Halperin argues that Obama's problem is that he has "no chief economic spokesperson," that he has failed to "integrate policy, politics, and communication," that he's tied his "Administration's fate too closely to his own party's congressional leadership," and failed to "empower Cabinet members on domestic policy."
As the author of the piece would have you believe, Obama's problems are all related to how he sells his agenda to the American people and the tactics he employs to implement that agenda. He rejects outright the idea that maybe the Obama agenda itself is the problem. It's not that Obama's marketing sucks, it's that his product- fascist central-planning- does.
At the Washington Post, Jason Diehl also makes Halperin's mistake of putting on blinders to ideological and substantive policy issues, preferring instead to get bogged down in the mechanics of implementing Obama's plans for America and the world. While both Diehl and Halperin's criticisms may have merit, we must take off the blinders and dig deeper.
At my CAIVN column, I diagnose the real problem with Obama's Administration (and yes he is making the same mistakes as Bush, not because of failed strategies for implementing change, but because of a failure to make any substantive changes from Bush era policy in the first place):
It was only a year ago that President Obama was inaugurated in what some commentators hailed as a sweeping endorsement of socialism: more European-style central economic planning, federal regulation, and entitlement programs. But it would seem that the pundits misread the Democrats' victories in 2006 and 2008. America didn't want more, it wanted less.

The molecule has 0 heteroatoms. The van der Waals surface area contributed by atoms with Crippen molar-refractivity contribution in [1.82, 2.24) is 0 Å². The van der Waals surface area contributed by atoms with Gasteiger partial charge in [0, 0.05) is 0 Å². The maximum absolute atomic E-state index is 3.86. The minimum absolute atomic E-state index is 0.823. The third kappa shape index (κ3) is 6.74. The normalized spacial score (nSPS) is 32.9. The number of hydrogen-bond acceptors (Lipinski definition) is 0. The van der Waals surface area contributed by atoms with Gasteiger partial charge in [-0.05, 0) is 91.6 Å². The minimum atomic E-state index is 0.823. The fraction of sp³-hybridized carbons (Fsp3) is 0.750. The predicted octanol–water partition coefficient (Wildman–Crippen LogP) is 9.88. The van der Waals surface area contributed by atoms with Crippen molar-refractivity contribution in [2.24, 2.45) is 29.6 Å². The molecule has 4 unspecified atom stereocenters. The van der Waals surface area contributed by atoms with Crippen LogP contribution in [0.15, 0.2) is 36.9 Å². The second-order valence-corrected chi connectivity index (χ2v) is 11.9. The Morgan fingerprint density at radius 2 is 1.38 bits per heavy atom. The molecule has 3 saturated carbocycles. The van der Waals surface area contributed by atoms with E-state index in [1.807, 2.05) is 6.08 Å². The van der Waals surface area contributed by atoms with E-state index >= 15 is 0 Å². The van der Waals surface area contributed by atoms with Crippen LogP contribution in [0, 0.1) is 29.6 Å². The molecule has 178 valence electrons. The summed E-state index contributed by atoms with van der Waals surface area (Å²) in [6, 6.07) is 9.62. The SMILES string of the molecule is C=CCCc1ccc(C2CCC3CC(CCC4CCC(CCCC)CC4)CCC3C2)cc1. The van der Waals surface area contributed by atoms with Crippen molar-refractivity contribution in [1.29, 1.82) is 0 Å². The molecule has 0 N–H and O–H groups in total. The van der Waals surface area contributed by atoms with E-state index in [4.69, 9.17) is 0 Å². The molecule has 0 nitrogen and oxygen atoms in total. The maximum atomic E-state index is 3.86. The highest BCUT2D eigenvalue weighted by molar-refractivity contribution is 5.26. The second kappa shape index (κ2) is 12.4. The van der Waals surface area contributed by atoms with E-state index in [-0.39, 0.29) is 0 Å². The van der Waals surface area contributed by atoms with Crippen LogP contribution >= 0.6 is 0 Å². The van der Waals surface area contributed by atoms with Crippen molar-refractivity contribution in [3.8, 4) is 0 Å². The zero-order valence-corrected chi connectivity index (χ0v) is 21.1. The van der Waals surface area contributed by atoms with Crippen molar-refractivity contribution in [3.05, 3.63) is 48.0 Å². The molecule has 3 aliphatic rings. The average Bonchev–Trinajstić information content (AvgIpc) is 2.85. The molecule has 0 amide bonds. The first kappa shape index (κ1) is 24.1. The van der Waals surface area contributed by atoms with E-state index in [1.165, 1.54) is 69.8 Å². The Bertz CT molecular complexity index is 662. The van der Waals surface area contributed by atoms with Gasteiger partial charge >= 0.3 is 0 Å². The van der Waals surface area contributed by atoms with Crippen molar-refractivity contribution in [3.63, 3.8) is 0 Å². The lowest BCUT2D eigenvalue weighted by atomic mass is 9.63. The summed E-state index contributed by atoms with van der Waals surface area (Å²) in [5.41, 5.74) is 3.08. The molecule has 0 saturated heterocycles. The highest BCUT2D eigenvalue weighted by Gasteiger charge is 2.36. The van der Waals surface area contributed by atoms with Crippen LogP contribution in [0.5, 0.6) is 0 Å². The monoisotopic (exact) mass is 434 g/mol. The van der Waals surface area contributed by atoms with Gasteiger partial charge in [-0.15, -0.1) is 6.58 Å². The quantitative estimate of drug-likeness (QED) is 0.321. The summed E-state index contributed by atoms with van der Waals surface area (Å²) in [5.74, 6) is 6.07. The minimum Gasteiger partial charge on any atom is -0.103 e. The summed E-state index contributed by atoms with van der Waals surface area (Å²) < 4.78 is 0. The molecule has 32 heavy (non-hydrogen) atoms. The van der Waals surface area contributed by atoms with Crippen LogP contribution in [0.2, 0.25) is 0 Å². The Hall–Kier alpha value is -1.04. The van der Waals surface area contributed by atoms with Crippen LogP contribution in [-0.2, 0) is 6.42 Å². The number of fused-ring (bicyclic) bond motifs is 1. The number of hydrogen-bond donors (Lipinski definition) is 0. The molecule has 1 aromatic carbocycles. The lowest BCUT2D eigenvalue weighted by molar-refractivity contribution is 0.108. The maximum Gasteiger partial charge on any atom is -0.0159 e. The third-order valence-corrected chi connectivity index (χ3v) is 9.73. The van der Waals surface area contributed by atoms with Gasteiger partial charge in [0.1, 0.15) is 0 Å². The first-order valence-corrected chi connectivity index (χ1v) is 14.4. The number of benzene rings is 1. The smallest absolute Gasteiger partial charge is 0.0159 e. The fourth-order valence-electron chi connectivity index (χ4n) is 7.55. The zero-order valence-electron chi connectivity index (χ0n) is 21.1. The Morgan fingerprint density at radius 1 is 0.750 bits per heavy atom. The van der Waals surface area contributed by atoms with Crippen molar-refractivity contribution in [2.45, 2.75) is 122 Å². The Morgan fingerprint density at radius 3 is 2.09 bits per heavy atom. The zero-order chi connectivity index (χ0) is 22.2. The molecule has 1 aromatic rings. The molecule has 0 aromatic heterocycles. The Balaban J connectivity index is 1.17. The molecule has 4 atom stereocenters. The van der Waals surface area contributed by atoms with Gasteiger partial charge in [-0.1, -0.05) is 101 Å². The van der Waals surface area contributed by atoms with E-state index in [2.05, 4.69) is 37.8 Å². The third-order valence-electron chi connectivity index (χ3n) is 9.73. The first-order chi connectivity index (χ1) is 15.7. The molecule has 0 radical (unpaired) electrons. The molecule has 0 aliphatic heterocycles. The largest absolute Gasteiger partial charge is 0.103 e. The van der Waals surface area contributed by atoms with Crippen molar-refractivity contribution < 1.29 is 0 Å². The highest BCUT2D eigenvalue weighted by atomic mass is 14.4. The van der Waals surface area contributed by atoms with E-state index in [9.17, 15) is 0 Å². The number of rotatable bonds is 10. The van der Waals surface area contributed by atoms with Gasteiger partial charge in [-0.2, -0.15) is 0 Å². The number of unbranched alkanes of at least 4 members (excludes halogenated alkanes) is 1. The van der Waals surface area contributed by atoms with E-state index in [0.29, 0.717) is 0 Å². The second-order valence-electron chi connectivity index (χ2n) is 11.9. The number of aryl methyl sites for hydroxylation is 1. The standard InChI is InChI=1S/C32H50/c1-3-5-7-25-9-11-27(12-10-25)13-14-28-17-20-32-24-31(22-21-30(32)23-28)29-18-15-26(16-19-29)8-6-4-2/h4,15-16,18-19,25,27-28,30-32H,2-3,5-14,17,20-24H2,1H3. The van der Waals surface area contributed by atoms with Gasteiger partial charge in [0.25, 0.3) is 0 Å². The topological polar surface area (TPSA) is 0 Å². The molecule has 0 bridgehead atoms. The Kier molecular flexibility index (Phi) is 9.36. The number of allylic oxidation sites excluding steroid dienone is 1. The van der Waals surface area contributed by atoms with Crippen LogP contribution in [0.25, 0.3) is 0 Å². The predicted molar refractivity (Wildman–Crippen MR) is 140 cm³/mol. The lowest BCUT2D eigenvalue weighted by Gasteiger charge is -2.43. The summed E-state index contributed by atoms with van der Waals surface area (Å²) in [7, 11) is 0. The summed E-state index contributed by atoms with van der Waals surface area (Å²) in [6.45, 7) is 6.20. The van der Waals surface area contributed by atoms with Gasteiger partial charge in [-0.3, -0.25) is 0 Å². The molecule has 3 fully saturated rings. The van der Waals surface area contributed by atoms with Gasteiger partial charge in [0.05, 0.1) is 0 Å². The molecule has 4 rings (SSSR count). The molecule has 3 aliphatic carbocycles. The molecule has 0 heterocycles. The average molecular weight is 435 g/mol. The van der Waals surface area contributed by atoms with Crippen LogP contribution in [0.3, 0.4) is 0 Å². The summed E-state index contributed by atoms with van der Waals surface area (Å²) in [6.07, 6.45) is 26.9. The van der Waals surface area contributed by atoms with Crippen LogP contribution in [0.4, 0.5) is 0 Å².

Americans wanted change, and change after eight years of George W. Bush did not mean more government spending or involvement in our lives. It meant less unchecked executive power, less military involvement overseas, less spending, less secrecy, less corruption, less cronyism, and less partisan bickering. To take his victory as a mandate for a more socialist re-ordering of American society may have been a fatal mistake by the fledgling Obama Administration.
Meanwhile, Andrew Sullivan slams Halperin's piece (h.t. Political Wire), but not for the reason I do above, not because Sullivan sees that it's a product problem, not a marketing one. Instead he predictably whines that Halperin is being too hard on Obama and that the present administration's marketing is good after all. It's ironic that he calls Halperin "brain-dead" while forgetting to use his own brain.
Jonathan Bernstein on the other hand, has the right idea when he says: "Halperin seems to believe that George W. Bush's economic policies were unpopular, and Bill Clinton's were popular, because Robert Rubin was good on TV and John Snow wasn't. This is, as anyone could figure out with a moment's thought, nonsense." Exactly. Substance, not marketing, is the problem with the Obama Administration.